β-1,2-N-Acetylglucosaminyltransferase II (GnTII, EC 2.4.1.143) is a Golgi-localized type II transmembrane enzyme that catalyzes the transfer of N-acetylglucosamine to the 6-arm of the trimanosyl core of N-glycans, an essential step in the conversion of oligomannose-type to complex-type N-glycans. Despite its physiological importance, there have been only a few reports on the heterologous expression and structure–function relationship of this enzyme. Here, we constructed a silkworm-based Bombyx mori nucleopolyhedrovirus bacmid expression system and expressed human GnTII (hGnTII) lacking the N-terminal cytosolic tail and transmembrane region. The recombinant hGnTII was purified from silkworm larval hemolymph in two steps by using tandem affinity purification tags, with a yield of approximately 120 μg from 10 mL hemolymph, and exhibited glycosyltransferase activity and strict substrate specificity. The enzyme was found to be N-glycosylated by the enzymatic cleavage of glycans, while hGnTII expressed in insect cells had not been reported to be glycosylated. Although insects typically produce pauci-mannosidic-type glycans, the structure of N-glycans in the recombinant hGnTII was suggested to be of the complex type, and the removal of the glycans did not affect the enzymatic activity.





  • Evaluation of leader peptides that affect the secretory ability of a multiple bacteriocin transporter, EnkT
    Publication date: July 2018
    Source:Journal of Bioscience and Bioengineering, Volume 126, Issue 1

    Author(s): Hirotoshi Sushida, Naoki Ishibashi, Takeshi Zendo, Pongtep Wilaipun, Vichien Leelawatcharamas, Jiro Nakayama, Kenji Sonomoto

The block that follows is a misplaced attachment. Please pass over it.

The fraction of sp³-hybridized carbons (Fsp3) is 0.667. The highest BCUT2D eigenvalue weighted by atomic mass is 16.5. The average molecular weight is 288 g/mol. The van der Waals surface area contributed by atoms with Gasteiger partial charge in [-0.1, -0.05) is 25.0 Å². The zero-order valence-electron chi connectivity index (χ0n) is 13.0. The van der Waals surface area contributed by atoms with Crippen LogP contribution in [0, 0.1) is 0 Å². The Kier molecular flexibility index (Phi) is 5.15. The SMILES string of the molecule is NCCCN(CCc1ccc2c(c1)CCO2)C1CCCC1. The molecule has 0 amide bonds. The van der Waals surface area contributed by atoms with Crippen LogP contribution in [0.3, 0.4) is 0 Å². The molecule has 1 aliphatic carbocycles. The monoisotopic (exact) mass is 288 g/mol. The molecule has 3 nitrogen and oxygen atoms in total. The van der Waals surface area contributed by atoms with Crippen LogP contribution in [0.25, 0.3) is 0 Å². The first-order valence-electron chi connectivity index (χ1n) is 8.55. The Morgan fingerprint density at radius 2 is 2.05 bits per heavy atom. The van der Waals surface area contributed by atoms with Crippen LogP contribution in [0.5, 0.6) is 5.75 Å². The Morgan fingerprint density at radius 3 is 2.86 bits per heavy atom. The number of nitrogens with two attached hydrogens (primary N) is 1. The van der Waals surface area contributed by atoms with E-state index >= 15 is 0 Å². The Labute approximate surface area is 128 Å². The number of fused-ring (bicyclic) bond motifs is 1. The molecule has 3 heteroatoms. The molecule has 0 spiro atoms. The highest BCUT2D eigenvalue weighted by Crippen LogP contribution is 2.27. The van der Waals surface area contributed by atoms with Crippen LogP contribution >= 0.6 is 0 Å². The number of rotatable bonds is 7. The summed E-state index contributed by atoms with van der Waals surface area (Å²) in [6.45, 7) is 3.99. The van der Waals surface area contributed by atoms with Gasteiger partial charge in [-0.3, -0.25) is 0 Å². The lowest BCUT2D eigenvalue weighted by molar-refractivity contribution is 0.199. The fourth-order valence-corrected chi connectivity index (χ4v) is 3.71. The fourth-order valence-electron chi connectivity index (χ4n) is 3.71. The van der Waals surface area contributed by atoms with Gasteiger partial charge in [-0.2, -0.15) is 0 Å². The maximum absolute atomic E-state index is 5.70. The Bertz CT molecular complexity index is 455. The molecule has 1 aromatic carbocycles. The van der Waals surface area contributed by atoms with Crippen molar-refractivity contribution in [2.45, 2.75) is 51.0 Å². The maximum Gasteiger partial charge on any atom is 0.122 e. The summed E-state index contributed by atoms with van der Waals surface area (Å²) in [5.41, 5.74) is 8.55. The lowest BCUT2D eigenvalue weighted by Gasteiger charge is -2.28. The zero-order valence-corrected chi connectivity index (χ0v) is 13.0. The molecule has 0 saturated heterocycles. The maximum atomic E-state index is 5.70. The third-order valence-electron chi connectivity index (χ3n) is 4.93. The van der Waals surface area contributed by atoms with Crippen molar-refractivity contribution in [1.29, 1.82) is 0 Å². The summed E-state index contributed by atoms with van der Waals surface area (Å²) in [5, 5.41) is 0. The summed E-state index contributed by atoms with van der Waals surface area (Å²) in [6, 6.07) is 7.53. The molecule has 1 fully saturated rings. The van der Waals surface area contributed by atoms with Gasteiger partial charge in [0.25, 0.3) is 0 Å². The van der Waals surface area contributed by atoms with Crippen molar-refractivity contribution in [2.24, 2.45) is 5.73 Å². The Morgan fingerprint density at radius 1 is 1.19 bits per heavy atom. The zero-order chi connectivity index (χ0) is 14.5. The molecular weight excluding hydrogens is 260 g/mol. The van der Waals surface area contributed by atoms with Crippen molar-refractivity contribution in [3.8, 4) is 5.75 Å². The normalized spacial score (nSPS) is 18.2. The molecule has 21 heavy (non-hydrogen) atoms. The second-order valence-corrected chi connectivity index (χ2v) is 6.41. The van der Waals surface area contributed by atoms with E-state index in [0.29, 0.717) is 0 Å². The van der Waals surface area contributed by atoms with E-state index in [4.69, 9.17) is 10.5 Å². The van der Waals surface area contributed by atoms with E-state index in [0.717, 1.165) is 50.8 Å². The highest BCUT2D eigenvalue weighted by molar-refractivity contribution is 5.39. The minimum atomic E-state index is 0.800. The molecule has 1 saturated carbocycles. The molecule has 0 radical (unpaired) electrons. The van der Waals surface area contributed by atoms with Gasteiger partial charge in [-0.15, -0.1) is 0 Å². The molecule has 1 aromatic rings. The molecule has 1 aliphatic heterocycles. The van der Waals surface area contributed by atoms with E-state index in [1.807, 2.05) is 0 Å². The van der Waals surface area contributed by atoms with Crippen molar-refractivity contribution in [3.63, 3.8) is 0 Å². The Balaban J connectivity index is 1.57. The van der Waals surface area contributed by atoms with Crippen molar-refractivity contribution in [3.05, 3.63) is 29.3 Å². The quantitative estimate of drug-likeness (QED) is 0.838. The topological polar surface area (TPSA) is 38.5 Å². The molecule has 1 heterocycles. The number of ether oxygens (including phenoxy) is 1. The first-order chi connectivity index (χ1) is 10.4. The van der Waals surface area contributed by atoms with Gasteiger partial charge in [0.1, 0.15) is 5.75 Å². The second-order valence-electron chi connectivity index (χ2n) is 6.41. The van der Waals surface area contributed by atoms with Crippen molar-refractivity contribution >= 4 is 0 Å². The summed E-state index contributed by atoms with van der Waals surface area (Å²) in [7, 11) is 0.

EnkT is a novel ATP-binding cassette (ABC) transporter responsible for secretion of four bacteriocins, enterocins NKR-5-3A, C, D, and Z (Ent53A, C, D, and Z), produced by Enterococcus faecium NKR-5-3. It is generally recognized that the secretion of a bacteriocin requires a dedicated ABC transporter, although molecular mechanisms of this secretion are yet to be revealed. In order to characterize the unique ability of EnkT to secrete multiple bacteriocins, the role of N-terminal leader peptides of bacteriocin precursors was evaluated using Ent53C precursor as a model. The 18-amino acid leader peptide of Ent53C (Lc) was modified by site-directed mutagenesis to generate various point mutations, truncations, or extensions, and substitutions with other leader peptides. The impact of these Lc mutations on Ent53C secretion was evaluated using a quantitative antimicrobial activity assay. We observed that Ent53C production increased with Ala substitution of the highly conserved C-terminal double glycine residues that are recognized as the cleavage site. In contrast, Ent53C antimicrobial activity decreased, with decrease in the length of the putative α-helix-forming region of Lc. Furthermore, EnkT recognized and transported Ent53C of the transformants possessing heterologous leader peptides of enterocin A, pediocin PA-1, brochocins A and B, and lactococcins Qα and Qβ. These results indicated that EnkT shows significant tolerance towards the sequence and length of leader peptides, to secrete multiple bacteriocins. This further demonstrates the functional diversity of bacteriocin ABC transporters and the importance of leader peptides as their recognition motif.





  • Stochastic expression of lactate dehydrogenase A induces Escherichia coli persister formation
    Publication date: July 2018
    Source:Journal of Bioscience and Bioengineering, Volume 126, Issue 1

    Author(s): Naoki Yamamoto, Rino Isshiki, Yuto Kawai, Daiki Tanaka, Tetsushi Sekiguchi, Shinya Matsumoto, Satoshi Tsuneda